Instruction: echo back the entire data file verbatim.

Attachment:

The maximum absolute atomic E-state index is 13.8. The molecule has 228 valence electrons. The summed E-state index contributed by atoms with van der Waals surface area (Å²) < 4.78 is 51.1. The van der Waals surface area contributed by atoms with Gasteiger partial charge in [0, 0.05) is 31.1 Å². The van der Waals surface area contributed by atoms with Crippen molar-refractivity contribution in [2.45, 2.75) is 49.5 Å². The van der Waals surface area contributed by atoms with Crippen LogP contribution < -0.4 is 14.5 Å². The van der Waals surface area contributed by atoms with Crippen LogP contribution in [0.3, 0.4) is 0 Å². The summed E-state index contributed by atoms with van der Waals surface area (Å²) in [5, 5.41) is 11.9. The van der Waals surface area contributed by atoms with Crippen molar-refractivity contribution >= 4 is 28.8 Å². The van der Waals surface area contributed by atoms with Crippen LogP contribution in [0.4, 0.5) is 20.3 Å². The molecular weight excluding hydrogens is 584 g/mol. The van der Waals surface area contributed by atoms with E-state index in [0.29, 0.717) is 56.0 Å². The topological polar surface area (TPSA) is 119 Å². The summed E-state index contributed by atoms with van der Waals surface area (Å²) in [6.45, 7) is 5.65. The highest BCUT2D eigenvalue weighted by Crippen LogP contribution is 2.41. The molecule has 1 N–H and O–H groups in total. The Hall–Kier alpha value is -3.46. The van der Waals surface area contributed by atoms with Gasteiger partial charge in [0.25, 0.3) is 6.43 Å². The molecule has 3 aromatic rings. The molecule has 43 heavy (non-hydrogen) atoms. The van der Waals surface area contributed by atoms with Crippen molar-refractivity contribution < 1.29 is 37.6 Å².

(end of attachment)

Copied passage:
The maximum absolute atomic E-state index is 13.8. The molecule has 228 valence electrons. The summed E-state index contributed by atoms with van der Waals surface area (Å²) < 4.78 is 51.1. The van der Waals surface area contributed by atoms with Gasteiger partial charge in [0, 0.05) is 31.1 Å². The van der Waals surface area contributed by atoms with Crippen molar-refractivity contribution in [2.45, 2.75) is 49.5 Å². The van der Waals surface area contributed by atoms with Crippen LogP contribution < -0.4 is 14.5 Å². The van der Waals surface area contributed by atoms with Crippen LogP contribution in [0.3, 0.4) is 0 Å². The summed E-state index contributed by atoms with van der Waals surface area (Å²) in [5, 5.41) is 11.9. The van der Waals surface area contributed by atoms with Crippen molar-refractivity contribution >= 4 is 28.8 Å². The van der Waals surface area contributed by atoms with Crippen LogP contribution in [0.4, 0.5) is 20.3 Å². The molecular weight excluding hydrogens is 584 g/mol. The van der Waals surface area contributed by atoms with E-state index in [0.29, 0.717) is 56.0 Å². The topological polar surface area (TPSA) is 119 Å². The summed E-state index contributed by atoms with van der Waals surface area (Å²) in [6.45, 7) is 5.65. The highest BCUT2D eigenvalue weighted by Crippen LogP contribution is 2.41. The molecule has 1 N–H and O–H groups in total. The Hall–Kier alpha value is -3.46. The van der Waals surface area contributed by atoms with Gasteiger partial charge in [0.25, 0.3) is 6.43 Å². The molecule has 3 aromatic rings. The molecule has 43 heavy (non-hydrogen) atoms. The van der Waals surface area contributed by atoms with Crippen molar-refractivity contribution < 1.29 is 37.6 Å².